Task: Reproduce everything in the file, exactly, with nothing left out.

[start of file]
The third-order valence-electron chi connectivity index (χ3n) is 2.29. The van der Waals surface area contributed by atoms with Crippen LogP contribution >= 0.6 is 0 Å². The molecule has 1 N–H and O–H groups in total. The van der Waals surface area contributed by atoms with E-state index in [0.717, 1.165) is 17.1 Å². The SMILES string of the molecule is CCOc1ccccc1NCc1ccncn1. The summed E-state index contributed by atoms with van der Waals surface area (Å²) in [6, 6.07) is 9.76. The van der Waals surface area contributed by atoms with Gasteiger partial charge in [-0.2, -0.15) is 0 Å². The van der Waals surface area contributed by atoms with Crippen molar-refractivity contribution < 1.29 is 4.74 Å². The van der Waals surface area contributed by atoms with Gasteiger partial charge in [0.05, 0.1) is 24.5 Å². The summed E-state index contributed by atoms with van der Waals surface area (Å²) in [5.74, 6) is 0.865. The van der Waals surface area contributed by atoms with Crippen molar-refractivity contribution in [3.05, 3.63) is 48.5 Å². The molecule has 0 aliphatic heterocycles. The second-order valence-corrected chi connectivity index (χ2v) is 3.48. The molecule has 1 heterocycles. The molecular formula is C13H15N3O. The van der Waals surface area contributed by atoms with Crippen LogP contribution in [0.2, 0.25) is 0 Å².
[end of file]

The third-order valence-electron chi connectivity index (χ3n) is 2.29. The van der Waals surface area contributed by atoms with Crippen LogP contribution >= 0.6 is 0 Å². The molecule has 1 N–H and O–H groups in total. The van der Waals surface area contributed by atoms with E-state index in [0.717, 1.165) is 17.1 Å². The SMILES string of the molecule is CCOc1ccccc1NCc1ccncn1. The summed E-state index contributed by atoms with van der Waals surface area (Å²) in [6, 6.07) is 9.76. The van der Waals surface area contributed by atoms with Gasteiger partial charge in [-0.2, -0.15) is 0 Å². The van der Waals surface area contributed by atoms with Crippen molar-refractivity contribution < 1.29 is 4.74 Å². The van der Waals surface area contributed by atoms with Gasteiger partial charge in [0.05, 0.1) is 24.5 Å². The summed E-state index contributed by atoms with van der Waals surface area (Å²) in [5.74, 6) is 0.865. The van der Waals surface area contributed by atoms with Crippen molar-refractivity contribution in [3.05, 3.63) is 48.5 Å². The molecule has 0 aliphatic heterocycles. The second-order valence-corrected chi connectivity index (χ2v) is 3.48. The molecule has 1 heterocycles. The molecular formula is C13H15N3O. The van der Waals surface area contributed by atoms with Crippen LogP contribution in [0.2, 0.25) is 0 Å².